To unpack this despair of the loss of self requires returning to the work of the 20th century film critic Alexandre Astruc, one of the fathers of auteur theory. Alexandre Astruc famously wrote about the “age of camera-stylo” in his 1948 article. He was excited that cinema could become an art form with a unique language. What is interesting is that he compared cinema to the novel, which is created by an individual, not to an art form like theatre, which is more collaborative:
- From today onwards, it will be possible for the cinema to produce works which are equivalent, in their profundity and meaning, to the novels of Faulkner and Malraux, to the essays of Sartre and Camus. (1948)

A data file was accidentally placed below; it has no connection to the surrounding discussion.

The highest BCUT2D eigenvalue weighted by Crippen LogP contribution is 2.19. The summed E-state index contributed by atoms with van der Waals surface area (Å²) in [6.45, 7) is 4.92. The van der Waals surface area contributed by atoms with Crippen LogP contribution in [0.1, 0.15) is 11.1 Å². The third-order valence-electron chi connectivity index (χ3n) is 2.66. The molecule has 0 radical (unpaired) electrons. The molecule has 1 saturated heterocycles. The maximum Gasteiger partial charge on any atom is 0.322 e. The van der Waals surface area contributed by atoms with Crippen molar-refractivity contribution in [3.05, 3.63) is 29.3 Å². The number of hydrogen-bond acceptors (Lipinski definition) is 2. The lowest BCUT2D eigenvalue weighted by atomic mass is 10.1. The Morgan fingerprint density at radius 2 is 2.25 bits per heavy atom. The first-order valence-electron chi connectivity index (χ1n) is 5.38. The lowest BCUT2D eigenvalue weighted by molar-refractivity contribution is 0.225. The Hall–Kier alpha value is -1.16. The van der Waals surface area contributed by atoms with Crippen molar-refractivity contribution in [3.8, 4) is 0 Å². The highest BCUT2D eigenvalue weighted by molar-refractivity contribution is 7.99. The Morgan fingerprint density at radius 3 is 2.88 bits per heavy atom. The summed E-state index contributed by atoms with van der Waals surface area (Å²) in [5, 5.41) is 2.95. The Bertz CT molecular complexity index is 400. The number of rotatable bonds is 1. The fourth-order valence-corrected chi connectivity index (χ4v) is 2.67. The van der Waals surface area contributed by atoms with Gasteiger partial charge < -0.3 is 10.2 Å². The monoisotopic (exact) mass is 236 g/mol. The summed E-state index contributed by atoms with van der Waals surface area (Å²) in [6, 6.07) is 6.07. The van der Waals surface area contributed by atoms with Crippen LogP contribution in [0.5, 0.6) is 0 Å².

Astruc’s camera-stylo reflects his desire to identify a creative individual as the author of the film work, who is communicating with the audience using the art form. But this is not always the case as film, like theatre, is often created by a group of people. For instance, a startling difference can be seen between part one and the other two films in the The Highlands Trilogy (1983-1992). It is true that directors Robin Anderson and Bob Connolly were seeking to create a different style of documentary in the second instalment of that trilogy, but it is also true that Ray Thomas edited parts two and three, but he did not edit the first film. Unlike a novel which is generally written by a single person, documentaries tend to be made by small teams of people, each of whom affect what we see on the screen. Attempting to find the single author in a film blinds the viewer to the roles that other creators played in the construction of the film.